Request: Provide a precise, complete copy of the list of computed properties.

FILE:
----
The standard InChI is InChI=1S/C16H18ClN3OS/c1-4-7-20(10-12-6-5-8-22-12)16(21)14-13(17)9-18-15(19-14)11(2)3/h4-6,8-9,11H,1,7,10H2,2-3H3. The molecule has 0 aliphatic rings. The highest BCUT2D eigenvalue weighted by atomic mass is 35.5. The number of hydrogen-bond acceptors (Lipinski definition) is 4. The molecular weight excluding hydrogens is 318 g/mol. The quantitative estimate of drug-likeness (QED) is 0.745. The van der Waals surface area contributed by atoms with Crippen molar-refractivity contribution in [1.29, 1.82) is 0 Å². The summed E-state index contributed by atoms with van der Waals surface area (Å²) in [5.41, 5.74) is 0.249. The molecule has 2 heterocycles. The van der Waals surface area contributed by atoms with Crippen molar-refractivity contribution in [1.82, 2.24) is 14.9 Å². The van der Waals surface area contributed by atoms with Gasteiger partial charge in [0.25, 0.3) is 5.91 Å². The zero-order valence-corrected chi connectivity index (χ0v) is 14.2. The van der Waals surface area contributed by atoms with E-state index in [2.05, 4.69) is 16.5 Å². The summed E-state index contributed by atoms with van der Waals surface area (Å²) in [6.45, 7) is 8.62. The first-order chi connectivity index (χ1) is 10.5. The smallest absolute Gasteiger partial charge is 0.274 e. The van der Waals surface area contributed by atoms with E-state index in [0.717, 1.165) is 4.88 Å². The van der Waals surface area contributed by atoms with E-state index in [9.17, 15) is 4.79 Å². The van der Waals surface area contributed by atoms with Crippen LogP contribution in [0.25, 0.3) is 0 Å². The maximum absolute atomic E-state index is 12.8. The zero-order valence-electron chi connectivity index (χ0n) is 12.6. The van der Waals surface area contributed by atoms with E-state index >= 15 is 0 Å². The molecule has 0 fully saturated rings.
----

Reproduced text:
The standard InChI is InChI=1S/C16H18ClN3OS/c1-4-7-20(10-12-6-5-8-22-12)16(21)14-13(17)9-18-15(19-14)11(2)3/h4-6,8-9,11H,1,7,10H2,2-3H3. The molecule has 0 aliphatic rings. The highest BCUT2D eigenvalue weighted by atomic mass is 35.5. The number of hydrogen-bond acceptors (Lipinski definition) is 4. The molecular weight excluding hydrogens is 318 g/mol. The quantitative estimate of drug-likeness (QED) is 0.745. The van der Waals surface area contributed by atoms with Crippen molar-refractivity contribution in [1.29, 1.82) is 0 Å². The summed E-state index contributed by atoms with van der Waals surface area (Å²) in [5.41, 5.74) is 0.249. The molecule has 2 heterocycles. The van der Waals surface area contributed by atoms with Crippen molar-refractivity contribution in [1.82, 2.24) is 14.9 Å². The van der Waals surface area contributed by atoms with Gasteiger partial charge in [0.25, 0.3) is 5.91 Å². The zero-order valence-corrected chi connectivity index (χ0v) is 14.2. The van der Waals surface area contributed by atoms with E-state index in [2.05, 4.69) is 16.5 Å². The summed E-state index contributed by atoms with van der Waals surface area (Å²) in [6.45, 7) is 8.62. The first-order chi connectivity index (χ1) is 10.5. The smallest absolute Gasteiger partial charge is 0.274 e. The van der Waals surface area contributed by atoms with E-state index in [0.717, 1.165) is 4.88 Å². The van der Waals surface area contributed by atoms with E-state index in [9.17, 15) is 4.79 Å². The van der Waals surface area contributed by atoms with Crippen LogP contribution in [0.25, 0.3) is 0 Å². The maximum absolute atomic E-state index is 12.8. The zero-order valence-electron chi connectivity index (χ0n) is 12.6. The van der Waals surface area contributed by atoms with E-state index >= 15 is 0 Å². The molecule has 0 fully saturated rings.